Unless you’ve been hiding under a rock over the last few years (which, rightfully so), you’ve likely heard a thing or two about gut health.
Your gut — aka, the gastrointestinal tract — processes food from the moment it enters your mouth until your body absorbs the needed nutrients, and the unwanted matter is kicked to the curb via a bowel movement.
There are trillions of itty-bitty symbiotic microorganisms that reside in your human body — primarily the gut — collectively referred to as “the microbiome.” While bacteria can certainly be a bad thing, these little gut bugs are friendly and work hard to keep your body functioning efficiently and optimally.
In fact, according to a recent study, a diverse gut microbiome with an abundance of “good” bacteria has been shown to support a healthier life — no wonder why gut health has become such a hot commodity in recent years!
Interested in learning more? We can help. Read on to discover everything you need to know about gut health, including the top tips and tricks to improve yours. Are you ready?
Let’s dive in.
What Is the Gut, Anyway?
Simply put, the gut is your GI tract — starting at your mouth, it includes your stomach as well as your intestines and is where your food is digested and absorbed by your body.
To help do its job, your gut is home to trillions of microorganisms, including more than 1000 species of fungi, bacteria, and viruses. Known as the gut flora or microbiota, these tiny bugs live together like an ecosystem.
What Does the Gut Microbiota Do?
They certainly aren’t living in your gut for free, that’s for sure!
In short, your gut flora are key players in your overall health. Here’s just a quick snapshot of what they do:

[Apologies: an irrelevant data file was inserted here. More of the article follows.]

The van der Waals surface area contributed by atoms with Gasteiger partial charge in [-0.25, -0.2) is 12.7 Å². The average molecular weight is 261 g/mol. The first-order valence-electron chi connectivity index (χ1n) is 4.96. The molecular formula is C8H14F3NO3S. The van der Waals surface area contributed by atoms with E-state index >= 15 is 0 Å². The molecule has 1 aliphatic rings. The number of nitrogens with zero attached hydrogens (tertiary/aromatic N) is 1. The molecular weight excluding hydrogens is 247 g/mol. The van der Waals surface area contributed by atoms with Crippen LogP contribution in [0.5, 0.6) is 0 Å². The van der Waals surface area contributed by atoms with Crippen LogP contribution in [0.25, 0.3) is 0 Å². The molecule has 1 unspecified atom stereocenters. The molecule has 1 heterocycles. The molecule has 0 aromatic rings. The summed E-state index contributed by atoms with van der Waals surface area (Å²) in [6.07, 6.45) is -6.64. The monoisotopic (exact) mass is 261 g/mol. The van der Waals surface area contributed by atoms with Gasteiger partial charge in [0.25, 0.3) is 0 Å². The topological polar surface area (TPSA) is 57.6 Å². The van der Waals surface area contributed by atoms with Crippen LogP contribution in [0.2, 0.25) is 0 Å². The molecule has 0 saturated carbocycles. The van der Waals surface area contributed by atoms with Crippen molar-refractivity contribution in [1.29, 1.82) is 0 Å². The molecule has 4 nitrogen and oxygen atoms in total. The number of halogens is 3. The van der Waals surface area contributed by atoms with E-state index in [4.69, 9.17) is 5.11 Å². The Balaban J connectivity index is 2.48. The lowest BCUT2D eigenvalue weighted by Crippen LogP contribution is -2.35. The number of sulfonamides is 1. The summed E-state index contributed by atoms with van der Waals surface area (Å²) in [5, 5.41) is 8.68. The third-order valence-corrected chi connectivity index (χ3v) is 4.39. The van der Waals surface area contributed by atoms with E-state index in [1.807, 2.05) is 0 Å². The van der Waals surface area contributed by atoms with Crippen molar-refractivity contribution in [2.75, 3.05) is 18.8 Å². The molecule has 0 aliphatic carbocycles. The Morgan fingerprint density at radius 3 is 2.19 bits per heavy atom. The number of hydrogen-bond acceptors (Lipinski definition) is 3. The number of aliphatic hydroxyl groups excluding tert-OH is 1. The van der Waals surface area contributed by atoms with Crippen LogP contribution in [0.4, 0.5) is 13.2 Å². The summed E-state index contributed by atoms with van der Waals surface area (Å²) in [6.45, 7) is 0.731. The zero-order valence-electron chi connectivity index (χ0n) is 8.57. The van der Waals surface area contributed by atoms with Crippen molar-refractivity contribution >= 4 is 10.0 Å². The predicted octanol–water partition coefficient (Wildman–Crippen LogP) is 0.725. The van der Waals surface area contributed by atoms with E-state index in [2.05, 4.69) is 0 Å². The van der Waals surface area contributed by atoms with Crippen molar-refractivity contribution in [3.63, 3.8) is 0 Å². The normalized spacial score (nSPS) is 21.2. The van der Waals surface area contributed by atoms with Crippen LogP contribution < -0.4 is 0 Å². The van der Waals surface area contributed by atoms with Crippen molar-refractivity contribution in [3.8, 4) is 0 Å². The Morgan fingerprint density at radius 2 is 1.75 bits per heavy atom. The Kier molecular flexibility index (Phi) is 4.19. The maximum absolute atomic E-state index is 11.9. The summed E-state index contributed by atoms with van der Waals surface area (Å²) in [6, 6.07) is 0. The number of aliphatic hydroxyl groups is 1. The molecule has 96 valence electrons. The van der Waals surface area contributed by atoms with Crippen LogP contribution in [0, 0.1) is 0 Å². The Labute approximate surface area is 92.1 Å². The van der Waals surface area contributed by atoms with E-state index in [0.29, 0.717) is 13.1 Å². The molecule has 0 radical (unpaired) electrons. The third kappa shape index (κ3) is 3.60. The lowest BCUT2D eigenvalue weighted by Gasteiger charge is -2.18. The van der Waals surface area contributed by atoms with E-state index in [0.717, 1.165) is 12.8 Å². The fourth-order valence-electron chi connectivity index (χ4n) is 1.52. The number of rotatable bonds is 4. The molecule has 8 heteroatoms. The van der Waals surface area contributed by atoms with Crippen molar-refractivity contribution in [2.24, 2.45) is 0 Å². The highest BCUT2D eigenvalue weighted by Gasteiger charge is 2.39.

- Aid digestion
- Produce essential nutrients, such as energy-boosting vitamin B and vitamin K
- Help with the absorption of nutrients, including magnesium and calcium
- Metabolize cholesterol and bile acids
- Create brain chemicals like serotonin which happens to influence wellbeing
- Provide immunity support
Despite being microscopic, there’s no denying that these gut bacteria play a big role in keeping your body healthy.
What Happens When Your Gut Is Unhealthy?
A diverse gut microbiome with lots of different microorganisms is a healthy gut, but because these itty-bitty critters live together in one delicate ecosystem, it’s really easy to upset this harmonious balance. Your gut bacteria can become unbalanced due to a number of reasons, including:
- Certain medications (e.g., frequent antibiotic use)
- Processed foods
- A diet high in sugar
- Poor sleep
- Alcohol intake
When the bacteria in your delicate gut microbiota are less diverse, “unfriendly” bugs can wreak havoc and ultimately feed on the lining of the gut wall.
This can quickly lead to inflammation in the gut and contribute to a whole host of uncomfortable health issues, ranging from allergies and acne to autoimmune conditions and even lifestyle diseases, such as diabetes, obesity, and heart disease — just to name a few.
What Are the Telltale Signs of Poor Gut Health?
By now, you know that your gut has an incredible amount of control over your overall health and wellness. This is because it has a number of important jobs, including providing protection against dangerous bacteria, regulating metabolism, aiding in digestion, managing hormone levels, creating vitamins, and disposing of toxins.
That said, to prevent your gut from becoming unbalanced and ultimately wreaking havoc on your health, watch for these telltale signs listen below that are often early indicators of poor gut health:
- Digestive Discomfort — Bloating, gas, stomach cramps, constipation, acid reflux, or heartburn can indicate poor gut health.
- Unexpected Weight Changes — Packing on the pounds or shedding weight without doing a thing? Your gut health could be lacking.
- Relentless Fatigue — Lack of diversity in gut bacteria has been directly linked with chronic fatigue, lack of energy, and sleep issues.
- Skin Flare-Ups — Conditions like acne and eczema have been linked to inflammation in the gut, so if you experience a flare-up, a bacterial imbalance could be to blame.